Human acoustics: from vocal chords to inner ear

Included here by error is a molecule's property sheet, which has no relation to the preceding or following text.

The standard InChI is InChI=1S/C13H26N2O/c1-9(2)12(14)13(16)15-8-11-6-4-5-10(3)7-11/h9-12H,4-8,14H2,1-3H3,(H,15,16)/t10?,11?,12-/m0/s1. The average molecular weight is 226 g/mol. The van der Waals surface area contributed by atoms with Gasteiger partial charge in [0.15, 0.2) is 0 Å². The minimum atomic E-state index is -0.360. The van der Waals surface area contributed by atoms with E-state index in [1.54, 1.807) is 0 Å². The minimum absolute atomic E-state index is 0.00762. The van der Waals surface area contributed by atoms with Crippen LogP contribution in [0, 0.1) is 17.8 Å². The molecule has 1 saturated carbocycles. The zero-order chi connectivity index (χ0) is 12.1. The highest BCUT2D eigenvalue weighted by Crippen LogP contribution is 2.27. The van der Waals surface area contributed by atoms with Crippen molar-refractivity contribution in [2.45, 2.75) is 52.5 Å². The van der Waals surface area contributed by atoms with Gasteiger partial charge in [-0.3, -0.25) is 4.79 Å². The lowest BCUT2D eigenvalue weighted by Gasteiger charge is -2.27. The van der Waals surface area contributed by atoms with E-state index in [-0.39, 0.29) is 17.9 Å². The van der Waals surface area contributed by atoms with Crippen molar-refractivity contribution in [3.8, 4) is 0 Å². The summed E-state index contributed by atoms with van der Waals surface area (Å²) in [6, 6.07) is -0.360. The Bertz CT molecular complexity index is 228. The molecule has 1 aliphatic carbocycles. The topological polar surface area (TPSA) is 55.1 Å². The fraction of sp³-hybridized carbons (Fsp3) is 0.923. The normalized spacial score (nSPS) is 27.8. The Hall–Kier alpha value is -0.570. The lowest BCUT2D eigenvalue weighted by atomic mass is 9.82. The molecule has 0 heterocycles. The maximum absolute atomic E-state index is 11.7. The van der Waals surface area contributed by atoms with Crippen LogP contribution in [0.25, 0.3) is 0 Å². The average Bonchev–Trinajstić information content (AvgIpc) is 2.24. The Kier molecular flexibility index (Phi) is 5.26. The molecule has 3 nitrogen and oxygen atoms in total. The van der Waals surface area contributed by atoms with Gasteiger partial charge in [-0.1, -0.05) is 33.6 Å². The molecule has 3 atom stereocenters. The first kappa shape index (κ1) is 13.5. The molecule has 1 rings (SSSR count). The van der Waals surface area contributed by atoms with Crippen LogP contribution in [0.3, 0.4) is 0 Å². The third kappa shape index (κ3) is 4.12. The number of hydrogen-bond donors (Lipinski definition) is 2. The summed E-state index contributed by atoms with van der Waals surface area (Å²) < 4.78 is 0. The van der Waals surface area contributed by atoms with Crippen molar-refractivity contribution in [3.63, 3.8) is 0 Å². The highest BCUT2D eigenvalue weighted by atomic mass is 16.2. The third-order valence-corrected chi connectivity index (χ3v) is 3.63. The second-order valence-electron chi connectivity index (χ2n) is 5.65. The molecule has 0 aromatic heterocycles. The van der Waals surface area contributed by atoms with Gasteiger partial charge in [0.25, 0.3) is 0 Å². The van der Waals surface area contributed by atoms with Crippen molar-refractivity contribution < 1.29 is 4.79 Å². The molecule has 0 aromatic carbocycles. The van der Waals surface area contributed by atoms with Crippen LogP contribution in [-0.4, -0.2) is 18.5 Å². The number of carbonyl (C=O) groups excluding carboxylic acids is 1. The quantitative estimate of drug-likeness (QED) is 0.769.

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Part I covers the vocal chords, more accurately known as the vocal folds (VF). Modeling efforts are split into two areas: the VF tissue and the airflow. There are multiple existing models of the VF, with varying ranges of complexity for both the tissue and the airflow. In our model, the tissue is based on a recent two-mass model of Bogaert’s , while the airflow is quasione-dimensional and is derived from the two-dimensional compressible NavierStokes equations. Our model is more accurate than Bernoulli’s law (quasisteady approximation), yet less complex than the full Navier-Stokes system. The model is shown to reproduce important transient behaviour intrinsic in vocal fold motion, such as pressure peaks before and after vocal fold closure. Part II concerns the inner ear, or cochlea. Again the modeling effort is split into two areas: the cochlear tissue and the cochlear fluid. We model the cochlear fluid with the well known two-dimensional box model of the cochlea, derived from the three-dimensional compressible Navier-Stokes equations. The cochlear tissue structure is where the complexity takes place. We start with Neely and Kim’s  linear active model for the cochlear structure and modify vi their active gain parameter into a nonlinear nonlocal functional. The nonlinearity forces us to work in the time domain, which is prone to dispersive instabilities if one uses a frequency domain middle ear model. The middle ear’s role as a transient absorber is discussed and its time domain formulation is shown to reduce the dispersive instability. We perform simulations on the full system and show that the model recovers many important nonlinear phenomena, such as suppression and difference tones. A spectrogram based on the cochlear response is created and compared with the spectrogram of the input waveform. In both Part I and Part II, the emphasis is on time dependent modeling and numerical implementation.